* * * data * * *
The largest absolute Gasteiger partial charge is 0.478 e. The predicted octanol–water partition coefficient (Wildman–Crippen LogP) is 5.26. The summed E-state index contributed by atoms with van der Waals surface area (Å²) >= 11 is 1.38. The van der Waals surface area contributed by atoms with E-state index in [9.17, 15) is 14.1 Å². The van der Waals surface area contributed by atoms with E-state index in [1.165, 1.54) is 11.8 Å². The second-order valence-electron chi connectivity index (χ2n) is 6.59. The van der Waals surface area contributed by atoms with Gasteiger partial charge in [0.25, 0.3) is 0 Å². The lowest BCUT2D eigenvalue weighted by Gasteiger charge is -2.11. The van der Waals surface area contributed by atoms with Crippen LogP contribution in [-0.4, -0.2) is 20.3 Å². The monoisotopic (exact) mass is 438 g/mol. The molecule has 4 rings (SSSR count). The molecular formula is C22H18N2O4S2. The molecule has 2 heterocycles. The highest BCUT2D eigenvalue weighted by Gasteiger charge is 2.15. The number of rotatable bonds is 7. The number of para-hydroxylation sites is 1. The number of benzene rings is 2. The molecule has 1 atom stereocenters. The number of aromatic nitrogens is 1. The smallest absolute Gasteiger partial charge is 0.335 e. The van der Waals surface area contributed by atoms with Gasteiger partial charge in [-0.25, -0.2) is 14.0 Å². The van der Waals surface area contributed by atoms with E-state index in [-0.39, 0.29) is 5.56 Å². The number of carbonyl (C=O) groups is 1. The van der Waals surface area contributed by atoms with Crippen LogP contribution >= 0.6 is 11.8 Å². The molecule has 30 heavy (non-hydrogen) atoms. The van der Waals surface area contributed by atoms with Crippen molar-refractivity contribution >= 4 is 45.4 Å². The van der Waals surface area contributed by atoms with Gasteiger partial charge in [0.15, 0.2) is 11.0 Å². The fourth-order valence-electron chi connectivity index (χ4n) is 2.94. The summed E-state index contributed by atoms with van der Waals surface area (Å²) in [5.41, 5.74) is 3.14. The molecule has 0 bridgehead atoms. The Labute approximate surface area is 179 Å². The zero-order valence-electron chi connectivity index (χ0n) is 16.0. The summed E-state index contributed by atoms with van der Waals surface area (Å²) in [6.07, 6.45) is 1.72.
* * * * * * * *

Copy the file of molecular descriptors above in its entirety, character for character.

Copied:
The largest absolute Gasteiger partial charge is 0.478 e. The predicted octanol–water partition coefficient (Wildman–Crippen LogP) is 5.26. The summed E-state index contributed by atoms with van der Waals surface area (Å²) >= 11 is 1.38. The van der Waals surface area contributed by atoms with E-state index in [9.17, 15) is 14.1 Å². The van der Waals surface area contributed by atoms with E-state index in [1.165, 1.54) is 11.8 Å². The second-order valence-electron chi connectivity index (χ2n) is 6.59. The van der Waals surface area contributed by atoms with Gasteiger partial charge in [0.25, 0.3) is 0 Å². The lowest BCUT2D eigenvalue weighted by Gasteiger charge is -2.11. The van der Waals surface area contributed by atoms with Crippen LogP contribution in [-0.4, -0.2) is 20.3 Å². The monoisotopic (exact) mass is 438 g/mol. The molecule has 4 rings (SSSR count). The molecular formula is C22H18N2O4S2. The molecule has 2 heterocycles. The highest BCUT2D eigenvalue weighted by Gasteiger charge is 2.15. The number of rotatable bonds is 7. The number of para-hydroxylation sites is 1. The number of benzene rings is 2. The molecule has 1 atom stereocenters. The number of aromatic nitrogens is 1. The smallest absolute Gasteiger partial charge is 0.335 e. The van der Waals surface area contributed by atoms with Gasteiger partial charge in [-0.25, -0.2) is 14.0 Å². The van der Waals surface area contributed by atoms with E-state index in [-0.39, 0.29) is 5.56 Å². The number of carbonyl (C=O) groups is 1. The van der Waals surface area contributed by atoms with Crippen LogP contribution >= 0.6 is 11.8 Å². The molecule has 30 heavy (non-hydrogen) atoms. The van der Waals surface area contributed by atoms with Crippen molar-refractivity contribution >= 4 is 45.4 Å². The van der Waals surface area contributed by atoms with Gasteiger partial charge in [0.15, 0.2) is 11.0 Å². The fourth-order valence-electron chi connectivity index (χ4n) is 2.94. The summed E-state index contributed by atoms with van der Waals surface area (Å²) in [5.41, 5.74) is 3.14. The molecule has 0 bridgehead atoms. The Labute approximate surface area is 179 Å². The zero-order valence-electron chi connectivity index (χ0n) is 16.0. The summed E-state index contributed by atoms with van der Waals surface area (Å²) in [6.07, 6.45) is 1.72.